As a feminist blogger, I am privy to all sorts of phenomena that most people notice but don’t necessarily have a name for. There’s misogynist bingo, slut-shaming, the madonna-whore dichotomy, and a million others. But out of all of them, one always rises to the top of my list of most annoying and most frequent: The Nice GuyTM Syndrome.
For those of you who are unfamiliar with this one, The Nice GuyTM Syndrome the phenomenon in which a self-proclaimed “nice guy” laments about how his close female friends – for whom he harbors feelings – never want to have a relationship or sex with him. “Why does she always go for the jerk?” the “nice guy” laments. “I’m such a NICE GUY!” Often in these situations, the woman has no idea what his feelings are. Other times, they know but don’t reciprocate, preferring to carry on a friendship than a relationship.
This, apparently, is totally unacceptable to them. There are memes devoted to the dreaded “friend zone.” There are angsty chain Facebook statuses that are posted passive aggressively time and time again. One of them reads, “A woman has a close male friend. This means he is probably interested in her, which is why he hangs around so much.” Right, because no one wants to be friends with a woman unless she’s having sex with them eventually, right? The status continues to compare a woman just wanting a friendship with a man to a job interview in which the potential employer says, “You have a great resume, you have all the qualifications we are looking for, but we’re not going to hire you. We will, however, use your resume as the basis for comparison for all other applicants. But we’re going to hire somebody who is far less qualified and is probably an alcoholic.”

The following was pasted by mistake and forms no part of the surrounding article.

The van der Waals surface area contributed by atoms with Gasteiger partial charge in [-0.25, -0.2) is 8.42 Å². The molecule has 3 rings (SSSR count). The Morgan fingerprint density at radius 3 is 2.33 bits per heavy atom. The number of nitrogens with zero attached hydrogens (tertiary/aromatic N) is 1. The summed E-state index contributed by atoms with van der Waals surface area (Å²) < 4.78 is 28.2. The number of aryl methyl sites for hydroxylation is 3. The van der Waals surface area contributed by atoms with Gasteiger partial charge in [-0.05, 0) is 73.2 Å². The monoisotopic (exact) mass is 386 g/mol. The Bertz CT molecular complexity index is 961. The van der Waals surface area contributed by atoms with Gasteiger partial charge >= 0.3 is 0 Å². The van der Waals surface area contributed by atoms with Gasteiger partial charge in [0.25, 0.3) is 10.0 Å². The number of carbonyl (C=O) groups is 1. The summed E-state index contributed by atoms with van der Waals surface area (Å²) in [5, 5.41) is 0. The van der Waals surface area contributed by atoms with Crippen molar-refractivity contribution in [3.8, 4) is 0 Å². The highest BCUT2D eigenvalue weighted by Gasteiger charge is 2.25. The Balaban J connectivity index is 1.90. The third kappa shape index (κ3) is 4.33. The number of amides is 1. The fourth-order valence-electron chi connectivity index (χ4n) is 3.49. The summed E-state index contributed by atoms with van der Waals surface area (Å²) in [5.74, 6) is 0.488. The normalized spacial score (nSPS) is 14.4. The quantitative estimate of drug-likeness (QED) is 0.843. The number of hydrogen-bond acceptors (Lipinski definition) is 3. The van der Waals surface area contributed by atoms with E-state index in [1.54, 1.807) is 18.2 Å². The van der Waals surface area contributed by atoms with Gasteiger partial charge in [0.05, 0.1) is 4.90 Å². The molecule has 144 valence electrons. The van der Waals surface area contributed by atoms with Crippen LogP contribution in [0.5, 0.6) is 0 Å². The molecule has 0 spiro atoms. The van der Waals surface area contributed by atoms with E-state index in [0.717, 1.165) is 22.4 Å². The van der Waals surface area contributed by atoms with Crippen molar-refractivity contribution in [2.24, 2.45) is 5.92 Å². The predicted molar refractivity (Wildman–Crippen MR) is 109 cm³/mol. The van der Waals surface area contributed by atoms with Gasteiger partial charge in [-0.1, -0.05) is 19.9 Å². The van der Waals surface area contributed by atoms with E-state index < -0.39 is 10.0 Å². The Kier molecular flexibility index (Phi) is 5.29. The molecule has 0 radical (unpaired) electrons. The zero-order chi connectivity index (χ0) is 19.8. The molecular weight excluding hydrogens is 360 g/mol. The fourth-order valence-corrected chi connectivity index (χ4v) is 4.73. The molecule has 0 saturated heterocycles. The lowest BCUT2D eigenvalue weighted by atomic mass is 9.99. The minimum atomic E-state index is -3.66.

See? Super, super nice.
The insidious problem with these “nice guys” is that as much as they think they like or love the objects of their affection, they certainly don’t respect these women. Instead, they stew bitterly in a sense of their own entitlement, waiting indignantly for something that was never promised to them.
I’ve been in a committed relationship with a nice guy for three years. Not a Nice GuyTM, but a guy who was (and is) actually nice. Let me try to demonstrate the difference.
You’ve Got a Friend In Me
When I transferred to my alma mater four years ago, I immediately fell in with a fantastic little group of friends. There were eight of us, six guys and two girls. From orientation, we were basically inseparable, and I fully credit the best times of my life to these wonderful people.
Of the six guys, five of them were straight. I briefly dated one of them, but when things didn’t work out we went back to being friends. Almost as soon as that happened, another one of the guys, John*, told me that he was incredibly attracted to me if I ever wanted to hook up with him. I told him that I wasn’t interested, and we moved on with our lives. We had become best friends, and we were set to be roommates the following year, and he assured me there would be no hard feelings.
Clearly, everyone is barely tolerating each other until the sex starts.
That summer, John and I talked a lot. He was a really attractive guy, and more importantly, we were best friends. We talked almost every day, he could crack me up, and I started to develop a crush on him too. We started getting a little more flirty, and I decided that when I saw him over the summer, I would take him up on his previous offer and make a move.